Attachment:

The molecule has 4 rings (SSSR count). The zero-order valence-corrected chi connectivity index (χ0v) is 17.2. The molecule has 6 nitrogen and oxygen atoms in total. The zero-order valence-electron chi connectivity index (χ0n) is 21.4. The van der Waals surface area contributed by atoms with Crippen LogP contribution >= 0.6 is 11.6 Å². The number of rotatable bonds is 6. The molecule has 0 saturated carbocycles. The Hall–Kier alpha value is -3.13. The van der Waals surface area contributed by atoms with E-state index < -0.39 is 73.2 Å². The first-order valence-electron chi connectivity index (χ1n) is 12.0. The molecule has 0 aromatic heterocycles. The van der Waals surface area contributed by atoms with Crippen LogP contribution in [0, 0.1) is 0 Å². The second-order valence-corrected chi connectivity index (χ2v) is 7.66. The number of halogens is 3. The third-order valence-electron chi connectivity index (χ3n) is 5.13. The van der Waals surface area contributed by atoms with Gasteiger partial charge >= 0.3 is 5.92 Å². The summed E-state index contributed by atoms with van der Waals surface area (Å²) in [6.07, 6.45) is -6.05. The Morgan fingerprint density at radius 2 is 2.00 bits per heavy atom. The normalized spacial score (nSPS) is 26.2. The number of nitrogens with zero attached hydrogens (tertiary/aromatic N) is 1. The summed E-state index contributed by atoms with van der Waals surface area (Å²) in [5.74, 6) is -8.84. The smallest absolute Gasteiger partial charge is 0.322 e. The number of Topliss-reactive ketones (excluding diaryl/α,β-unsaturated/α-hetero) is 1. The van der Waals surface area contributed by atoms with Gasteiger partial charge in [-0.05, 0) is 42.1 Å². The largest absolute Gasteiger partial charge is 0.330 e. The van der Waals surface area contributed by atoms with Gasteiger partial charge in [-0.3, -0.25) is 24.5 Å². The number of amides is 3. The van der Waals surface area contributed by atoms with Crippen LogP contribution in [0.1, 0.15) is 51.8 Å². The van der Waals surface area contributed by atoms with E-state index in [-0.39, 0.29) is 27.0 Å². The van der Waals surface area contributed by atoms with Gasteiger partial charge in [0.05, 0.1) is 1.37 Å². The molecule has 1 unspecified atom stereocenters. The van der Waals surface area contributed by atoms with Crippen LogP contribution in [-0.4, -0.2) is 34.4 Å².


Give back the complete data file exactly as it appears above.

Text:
The molecule has 4 rings (SSSR count). The zero-order valence-corrected chi connectivity index (χ0v) is 17.2. The molecule has 6 nitrogen and oxygen atoms in total. The zero-order valence-electron chi connectivity index (χ0n) is 21.4. The van der Waals surface area contributed by atoms with Crippen LogP contribution >= 0.6 is 11.6 Å². The number of rotatable bonds is 6. The molecule has 0 saturated carbocycles. The Hall–Kier alpha value is -3.13. The van der Waals surface area contributed by atoms with E-state index < -0.39 is 73.2 Å². The first-order valence-electron chi connectivity index (χ1n) is 12.0. The molecule has 0 aromatic heterocycles. The van der Waals surface area contributed by atoms with Crippen LogP contribution in [0, 0.1) is 0 Å². The second-order valence-corrected chi connectivity index (χ2v) is 7.66. The number of halogens is 3. The third-order valence-electron chi connectivity index (χ3n) is 5.13. The van der Waals surface area contributed by atoms with Gasteiger partial charge >= 0.3 is 5.92 Å². The summed E-state index contributed by atoms with van der Waals surface area (Å²) in [6.07, 6.45) is -6.05. The Morgan fingerprint density at radius 2 is 2.00 bits per heavy atom. The normalized spacial score (nSPS) is 26.2. The number of nitrogens with zero attached hydrogens (tertiary/aromatic N) is 1. The summed E-state index contributed by atoms with van der Waals surface area (Å²) in [5.74, 6) is -8.84. The smallest absolute Gasteiger partial charge is 0.322 e. The number of Topliss-reactive ketones (excluding diaryl/α,β-unsaturated/α-hetero) is 1. The van der Waals surface area contributed by atoms with Gasteiger partial charge in [-0.05, 0) is 42.1 Å². The largest absolute Gasteiger partial charge is 0.330 e. The van der Waals surface area contributed by atoms with Gasteiger partial charge in [-0.3, -0.25) is 24.5 Å². The number of amides is 3. The van der Waals surface area contributed by atoms with Crippen LogP contribution in [0.1, 0.15) is 51.8 Å². The van der Waals surface area contributed by atoms with E-state index in [-0.39, 0.29) is 27.0 Å². The van der Waals surface area contributed by atoms with Gasteiger partial charge in [0.05, 0.1) is 1.37 Å². The molecule has 1 unspecified atom stereocenters. The van der Waals surface area contributed by atoms with Crippen LogP contribution in [-0.4, -0.2) is 34.4 Å².